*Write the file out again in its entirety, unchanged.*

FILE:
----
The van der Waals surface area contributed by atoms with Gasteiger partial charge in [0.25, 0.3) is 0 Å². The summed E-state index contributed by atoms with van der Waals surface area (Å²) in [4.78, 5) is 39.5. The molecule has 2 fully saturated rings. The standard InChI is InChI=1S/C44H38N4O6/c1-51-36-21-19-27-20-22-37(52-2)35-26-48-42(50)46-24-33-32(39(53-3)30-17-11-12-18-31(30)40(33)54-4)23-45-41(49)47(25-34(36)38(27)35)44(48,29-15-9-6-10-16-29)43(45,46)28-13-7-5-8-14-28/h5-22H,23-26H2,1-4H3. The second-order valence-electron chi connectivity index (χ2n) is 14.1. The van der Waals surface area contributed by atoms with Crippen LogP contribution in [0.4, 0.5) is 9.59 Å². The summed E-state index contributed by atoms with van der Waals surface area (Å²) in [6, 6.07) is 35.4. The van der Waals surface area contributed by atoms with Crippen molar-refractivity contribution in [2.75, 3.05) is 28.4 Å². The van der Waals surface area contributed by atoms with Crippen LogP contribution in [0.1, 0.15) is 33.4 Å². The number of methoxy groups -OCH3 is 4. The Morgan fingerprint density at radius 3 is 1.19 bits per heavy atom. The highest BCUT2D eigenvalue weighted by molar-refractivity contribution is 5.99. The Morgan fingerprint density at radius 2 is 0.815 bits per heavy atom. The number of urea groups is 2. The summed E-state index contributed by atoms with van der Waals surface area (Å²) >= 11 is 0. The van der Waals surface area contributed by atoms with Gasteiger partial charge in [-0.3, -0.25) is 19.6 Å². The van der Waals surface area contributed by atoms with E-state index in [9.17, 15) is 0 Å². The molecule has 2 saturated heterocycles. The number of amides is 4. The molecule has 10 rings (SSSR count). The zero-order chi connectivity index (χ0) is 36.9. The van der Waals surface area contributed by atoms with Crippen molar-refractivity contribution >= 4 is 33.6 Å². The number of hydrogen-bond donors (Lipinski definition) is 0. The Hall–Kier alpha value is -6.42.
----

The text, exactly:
The van der Waals surface area contributed by atoms with Gasteiger partial charge in [0.25, 0.3) is 0 Å². The summed E-state index contributed by atoms with van der Waals surface area (Å²) in [4.78, 5) is 39.5. The molecule has 2 fully saturated rings. The standard InChI is InChI=1S/C44H38N4O6/c1-51-36-21-19-27-20-22-37(52-2)35-26-48-42(50)46-24-33-32(39(53-3)30-17-11-12-18-31(30)40(33)54-4)23-45-41(49)47(25-34(36)38(27)35)44(48,29-15-9-6-10-16-29)43(45,46)28-13-7-5-8-14-28/h5-22H,23-26H2,1-4H3. The second-order valence-electron chi connectivity index (χ2n) is 14.1. The van der Waals surface area contributed by atoms with Crippen LogP contribution in [0.4, 0.5) is 9.59 Å². The summed E-state index contributed by atoms with van der Waals surface area (Å²) in [6, 6.07) is 35.4. The van der Waals surface area contributed by atoms with Crippen molar-refractivity contribution in [2.75, 3.05) is 28.4 Å². The van der Waals surface area contributed by atoms with Crippen LogP contribution in [0.1, 0.15) is 33.4 Å². The number of methoxy groups -OCH3 is 4. The Morgan fingerprint density at radius 3 is 1.19 bits per heavy atom. The highest BCUT2D eigenvalue weighted by molar-refractivity contribution is 5.99. The Morgan fingerprint density at radius 2 is 0.815 bits per heavy atom. The number of urea groups is 2. The summed E-state index contributed by atoms with van der Waals surface area (Å²) >= 11 is 0. The van der Waals surface area contributed by atoms with Gasteiger partial charge in [-0.3, -0.25) is 19.6 Å². The van der Waals surface area contributed by atoms with E-state index in [9.17, 15) is 0 Å². The molecule has 2 saturated heterocycles. The number of amides is 4. The molecule has 10 rings (SSSR count). The zero-order chi connectivity index (χ0) is 36.9. The van der Waals surface area contributed by atoms with Crippen molar-refractivity contribution >= 4 is 33.6 Å². The number of hydrogen-bond donors (Lipinski definition) is 0. The Hall–Kier alpha value is -6.42.